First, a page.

HC Deb 05 April 1805 vol 4 cc220-2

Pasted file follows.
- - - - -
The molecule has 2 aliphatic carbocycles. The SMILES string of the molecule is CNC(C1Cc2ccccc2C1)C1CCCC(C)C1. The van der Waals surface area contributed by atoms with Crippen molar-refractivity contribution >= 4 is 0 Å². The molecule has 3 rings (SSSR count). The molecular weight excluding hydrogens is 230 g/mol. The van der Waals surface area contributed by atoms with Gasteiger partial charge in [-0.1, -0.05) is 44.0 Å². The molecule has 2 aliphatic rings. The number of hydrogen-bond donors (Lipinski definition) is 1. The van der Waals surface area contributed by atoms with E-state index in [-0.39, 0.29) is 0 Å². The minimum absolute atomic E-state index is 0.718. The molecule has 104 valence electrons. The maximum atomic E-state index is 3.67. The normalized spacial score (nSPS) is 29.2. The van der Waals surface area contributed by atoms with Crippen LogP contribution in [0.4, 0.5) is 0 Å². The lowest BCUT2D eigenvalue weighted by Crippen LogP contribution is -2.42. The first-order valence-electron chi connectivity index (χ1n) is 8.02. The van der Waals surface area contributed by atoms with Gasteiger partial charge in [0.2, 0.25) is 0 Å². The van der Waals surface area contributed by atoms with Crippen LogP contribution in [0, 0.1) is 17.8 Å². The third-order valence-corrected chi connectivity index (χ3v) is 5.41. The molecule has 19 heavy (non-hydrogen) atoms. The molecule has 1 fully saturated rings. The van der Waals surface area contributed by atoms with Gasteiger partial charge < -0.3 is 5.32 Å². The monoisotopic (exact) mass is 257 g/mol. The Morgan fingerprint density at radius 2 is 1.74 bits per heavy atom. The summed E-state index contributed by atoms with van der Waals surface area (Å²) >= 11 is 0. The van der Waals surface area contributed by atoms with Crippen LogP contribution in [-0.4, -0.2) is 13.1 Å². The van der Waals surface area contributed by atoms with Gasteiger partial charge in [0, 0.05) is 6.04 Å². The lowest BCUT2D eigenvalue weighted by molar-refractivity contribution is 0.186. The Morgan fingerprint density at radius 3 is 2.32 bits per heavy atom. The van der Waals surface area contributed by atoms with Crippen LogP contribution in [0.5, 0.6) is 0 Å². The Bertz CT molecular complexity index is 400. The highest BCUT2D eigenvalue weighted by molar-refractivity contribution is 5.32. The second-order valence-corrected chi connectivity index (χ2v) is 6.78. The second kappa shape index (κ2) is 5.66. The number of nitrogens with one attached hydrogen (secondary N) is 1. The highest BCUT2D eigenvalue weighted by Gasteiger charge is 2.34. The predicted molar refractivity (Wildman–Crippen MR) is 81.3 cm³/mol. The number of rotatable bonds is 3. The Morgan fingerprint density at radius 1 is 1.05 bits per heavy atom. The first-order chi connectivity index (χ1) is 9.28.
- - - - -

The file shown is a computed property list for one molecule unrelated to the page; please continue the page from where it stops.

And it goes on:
A petition of John duke of Athol, was presented to the house, and read; setting forth "that the Isle of Man was granted in sovereignty by king Henry the Fourth to the petitioner's ancestors, and confirmed to, and made unalienable in, the petitioner's family by an act, passed in the 7th year of king James the First, and they continued proprietors thereof, with sovereign rights, until it was thought necessary by parliament, for purposes connected with the protection of the British and Irish revenues, to vest the same in his majesty, by an act passed in the 5th year of his reign; and that the petitioner is well satisfied that it was not intended in that transaction to deprive his family of the full benefit of the principle that has invariably governed the legislature in all cases in which the public safety has required that the rights and properties of individuals should be resigned or purchased for the protection of great national interests, namely, that of giving full compensation to those who are called upon to make such sacrifices; and that the compensation then given to the petitioner's family was estimated on an erroneous supposition, that the greater part of the revenue produced to him by the said island was derived from illegal sources, and from the introduction of articles which were afterwards smuggled into his majesty's dominions, to the great detriment of his majesty's revenues; and that, notwithstanding the lapse of time (a great part of which has been employed in investigating the nature of the interests of the petitioner's family in the said island, and in the improvement of the revenues derived by his Majesty from the same) the petitioner is able, by original documents and evidence, to prove that the revenue fairly arising to, his family from the fair duties at the rates payable in 1765, accruing on articles introduced into the island for the purposes of consumption only, independent of trade, would have produced an annual income, for which, together with the regalities that were attached to it, the sum given could not be deemed an adequate compensation; and that subsequent experience, founded on the system introduced after the revestment of the said island in his majesty, has fully confirmed that the compensation thus given was not adequate to the property taken from the petitioner for the public service, and has also proved, that if a plan, similar to that which is now pursued, for regulating the supply of articles for the use of the island, had been adopted in 1765, his majesty's revenue would have been protected, and the interests of the petitioner's family in the said island would have been secured, and their value increased instead of diminished; and that the revenue now raised in the said island greatly exceeds what parliament had in contemplation at the time of the purchase, and the petitioner, being satisfied that it was not the intention of government at that time to procure a benefit to the public by sacrifices made by his family, without giving full compensation, rests assured that the house will not deprive him of the full benefit that his family ought to have received for the resignation of their rights for the public service; and that the petitioner has observed, that there is a bill now before the house for encouraging the trade, and for the improvement of the revenues, and for prevention of smuggling to and from the Isle of Man; and that the petitioner was not able to obtain his majesty's recommendation to the object of his petition until the day appointed by the house for receiving private petitions had elapsed; and therefore praying, that leave May be given to present a petition for his relief."—Ordered, that, in consideration of the particular circumstances set forth the said petition, leave be given to present a petition as desired; then a petition of the said John-duke of Athol being offered to be presented to the house; the chancellor of the exchequer (by his majesty's command) acquainted the house, that his majesty, having been informed of the contents of the said petition, recommends it to the consideration of the house; then the said petition was brought up, and read; containing the same allegations as the preceding petition; and praying, that provision may be made in the said bill for giving relief to the petitioner.—Ordered that the said petition be referred to the consideration of a committee; and that they do examine the matter thereof, and report the same, as it shall appear to them to the house; and a committee was appointed accordingly; and they have power to send for persons, papers, and records. —Ordered, that the report of the commissioners of enquiry relative to the Isle of Man, made in the year 1792; and also all accounts respecting the revenues of the said Isle, which have been presented to the house in this session of parliament, be referred to the said Committee.—Resolved, that an humble address be presented to his majesty, that he will be graciously pleased to give directions that there be laid before this house, a copy of the report of the lords committee of his majesty's most honourable privy council, dated 21st July 1804, upon the petitions of the duke of Athol to his majesty.

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